Act responsibly in the world … yes
Let go and let go into Spirit … yes and yes and yes

 (Ken Wilber, on how the ecstasy of sexual love can awaken us)

“Transfer your feelings of loving your partner to loving the entire world.  All of it.  No exceptions.  Go from making love to your partner to making love to the entire universe.

Not a single thing is left out of Big Love:

I love that terrorist attack
I love global warming
I love white supremacists
I love the Taliban
I love my friend’s bleeding ulcer
I love that metastatic cancer
I love that recent stroke
I love economic collapse
I love inner city riots
I love the HIV virus

Nirvana is very real.  When the source of consciousness is traced to its very foundation, the entire world stops arising in awareness, and that pure cessation, that pure content-free awareness, is nirvana, where the individual is radically free from everything … This freedom is extremely real, not something we’re making up.”

Oh my.  Can I really be this inclusive?  And can I really let go of the world while living fully in it?  I don’t know.

This Can’t Be True

What if nothing matters?  And I don’t mean some hopeless attitude, such as “Nothing I do, or nothing that happens, will make me happy.”  Instead, what if my happiness is there already, at a most deep level?  That the events of the world don’t impact that wellspring at all?

“Get a life, Bruce.  You’re being nutty again.”

Well … maybe.  But I wonder.  Let’s look at some things.  Here’s what I usually tell myself:

1.  I need to walk – from my condo, along Main Street, to the Diner; down the fairways of Tarandowah; and on the paths of the Archie Coulter Conservation Area.

Maybe not.  Perhaps I don’t even need to see my lovely golf course again.  After all, it’s in my mind.

2.  I need to meditate and go on silent retreats.

Actually, no.  What if my brain becomes a jumble and I never see Massachusetts again?  I sense that there’d still be a little smile on my face, that some current of energy would still be saying hello.

3.  I need to have a loving partner in life, to share the wonders.

Hmm.  I don’t know about that.  I could feel love for all the folks that come my way each day, even if they don’t go home with me.  When there’s love, can I really say that the version aimed at Deborah is more profound than the type flowing to Rob?

4.  I need to be with people.

On one level, yes.  But there are other levels.  It’s possible that the rest of my life could be a solitary retreat, where I hole up in my condo and just come out for essentials.  I could send love outwards, through walls and across the land, and never see the folks that it touches.

5.  I need to be pain free.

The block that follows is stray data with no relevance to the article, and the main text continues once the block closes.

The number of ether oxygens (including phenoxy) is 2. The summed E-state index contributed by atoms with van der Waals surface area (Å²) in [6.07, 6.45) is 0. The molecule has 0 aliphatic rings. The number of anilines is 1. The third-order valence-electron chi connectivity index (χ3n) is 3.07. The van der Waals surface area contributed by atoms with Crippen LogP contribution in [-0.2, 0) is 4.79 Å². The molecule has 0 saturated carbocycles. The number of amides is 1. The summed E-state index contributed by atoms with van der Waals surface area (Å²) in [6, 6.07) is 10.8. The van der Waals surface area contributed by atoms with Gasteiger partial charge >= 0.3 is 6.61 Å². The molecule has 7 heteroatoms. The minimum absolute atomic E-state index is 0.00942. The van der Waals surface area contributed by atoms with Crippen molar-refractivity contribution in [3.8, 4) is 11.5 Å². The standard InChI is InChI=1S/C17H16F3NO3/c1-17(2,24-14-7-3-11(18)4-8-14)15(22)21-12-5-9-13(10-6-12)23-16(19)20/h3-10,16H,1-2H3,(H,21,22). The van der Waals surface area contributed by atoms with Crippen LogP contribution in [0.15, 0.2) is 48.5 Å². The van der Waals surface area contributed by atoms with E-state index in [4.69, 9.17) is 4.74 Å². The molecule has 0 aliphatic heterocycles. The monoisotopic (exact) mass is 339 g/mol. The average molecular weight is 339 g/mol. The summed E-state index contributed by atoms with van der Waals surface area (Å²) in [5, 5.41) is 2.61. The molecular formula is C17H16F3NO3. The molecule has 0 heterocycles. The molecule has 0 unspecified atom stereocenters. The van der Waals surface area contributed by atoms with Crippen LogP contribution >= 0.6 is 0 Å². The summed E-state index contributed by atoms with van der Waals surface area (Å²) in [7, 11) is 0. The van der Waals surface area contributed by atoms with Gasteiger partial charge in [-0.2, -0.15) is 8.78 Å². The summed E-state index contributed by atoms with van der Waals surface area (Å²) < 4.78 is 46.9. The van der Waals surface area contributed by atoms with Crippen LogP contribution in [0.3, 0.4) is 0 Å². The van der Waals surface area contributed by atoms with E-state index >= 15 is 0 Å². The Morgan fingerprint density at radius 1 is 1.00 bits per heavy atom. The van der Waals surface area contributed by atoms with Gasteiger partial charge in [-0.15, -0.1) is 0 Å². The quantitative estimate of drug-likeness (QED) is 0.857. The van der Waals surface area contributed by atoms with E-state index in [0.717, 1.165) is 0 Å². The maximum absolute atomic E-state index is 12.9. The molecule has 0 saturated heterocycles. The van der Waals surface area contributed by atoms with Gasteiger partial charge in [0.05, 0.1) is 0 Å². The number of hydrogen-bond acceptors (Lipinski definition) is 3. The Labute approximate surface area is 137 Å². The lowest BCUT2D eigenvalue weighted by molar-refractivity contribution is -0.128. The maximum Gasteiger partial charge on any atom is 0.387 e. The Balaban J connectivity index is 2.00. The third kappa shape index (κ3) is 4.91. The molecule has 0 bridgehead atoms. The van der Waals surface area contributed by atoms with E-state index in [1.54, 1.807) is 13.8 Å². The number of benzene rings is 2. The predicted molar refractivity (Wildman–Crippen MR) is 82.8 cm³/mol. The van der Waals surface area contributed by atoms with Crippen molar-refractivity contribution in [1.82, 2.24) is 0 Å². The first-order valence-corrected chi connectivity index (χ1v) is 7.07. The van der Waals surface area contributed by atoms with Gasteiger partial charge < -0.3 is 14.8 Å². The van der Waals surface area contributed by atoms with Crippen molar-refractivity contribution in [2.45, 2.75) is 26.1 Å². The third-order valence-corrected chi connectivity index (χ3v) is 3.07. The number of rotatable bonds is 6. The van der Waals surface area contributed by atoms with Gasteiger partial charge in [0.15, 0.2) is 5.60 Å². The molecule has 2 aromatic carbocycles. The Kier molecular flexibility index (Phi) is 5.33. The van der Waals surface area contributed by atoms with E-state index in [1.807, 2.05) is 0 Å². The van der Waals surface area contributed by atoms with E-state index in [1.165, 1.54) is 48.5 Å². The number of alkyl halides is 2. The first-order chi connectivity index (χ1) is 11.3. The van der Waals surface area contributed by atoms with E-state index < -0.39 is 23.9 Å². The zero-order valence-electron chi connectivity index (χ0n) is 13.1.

That’s a tough one.  How could I ever cope with a constant 8 on the scale of 10?  It might be, though, that I could be happy even within the press of chronic pain.  Maybe I could be present with the physical sensation without adding the “Ain’t it awful” emotion.

6.  I need to travel.

Gosh, I’ve been to lots of places, and the best part of those adventures was the people I met along the way.  Many of their life experiences were way different than mine but I can find folks like that at the Barking Cat Pub, less than half-an-hour’s walk from my front door.

7.  I need to dance.

I love dancing but all those rhythms have taken up permanent residence in my head.  Plus I play a mean set of thigh drums.

8.  I need to golf.

I love the game but I don’t have to walk those fairways.  I see the curling putts and the drives hit with a slight draw.  I am intimate with the undulating greens, the fescue rough and the deep pot bunkers.

9.  I need to have sex.

Sometimes I’m flooded with love, and what skin against skin can match that?  I like physical sensations as much as anyone but my mind cranks out some cool stuff too.  And the eyes are my favourite body part.

10.  I need to be revered.

Wait a minute.  If I have this reservoir of well-being inside me, then no other person’s words or actions can dampen that fullness.  Praise and blame could just be two sides of a lovely coin.

***

Well, well, well
This has been a strange turn of the brain
I wonder if more strangeness is just up ahead
I’d be okay with that

Strength

I like myself a lot.  I think I’m kind and compassionate.  I’m working out on the elliptical in the gym and soon with the bike on the road.  So cardiovascular health is coming my way.  But there’s one aspect of life where I’ve always defined myself as “less”: strength.

In 1980 or so, I lost an arm wrestle to my 11-year-old niece Diana.  And yes, I was really trying.  Growing up, I related to that skinny kid on the beach who had sand kicked in his face.  I go the gym now and see the huge weights that some of the men and women are hoisting.  And the “less” starts to grow.

I’ve dabbled in strength training over the past few years, even hired a personal trainer, but I would always find reasons to fritter away my expressed commitment.  During some sessions I was fierce in my determination to do all the reps but then injury or illness always seemed to derail me and my progress returned to zero.

Today I began again.  Light weights but I did my full Day One program.  And oh, it felt good.  I see the opportunity right in front of my nose – to be strong, not with big, blocky muscles, but still, able to grunt my way up hills on the bike, climb stairs with ease twenty years from now, and have my body support my spirit.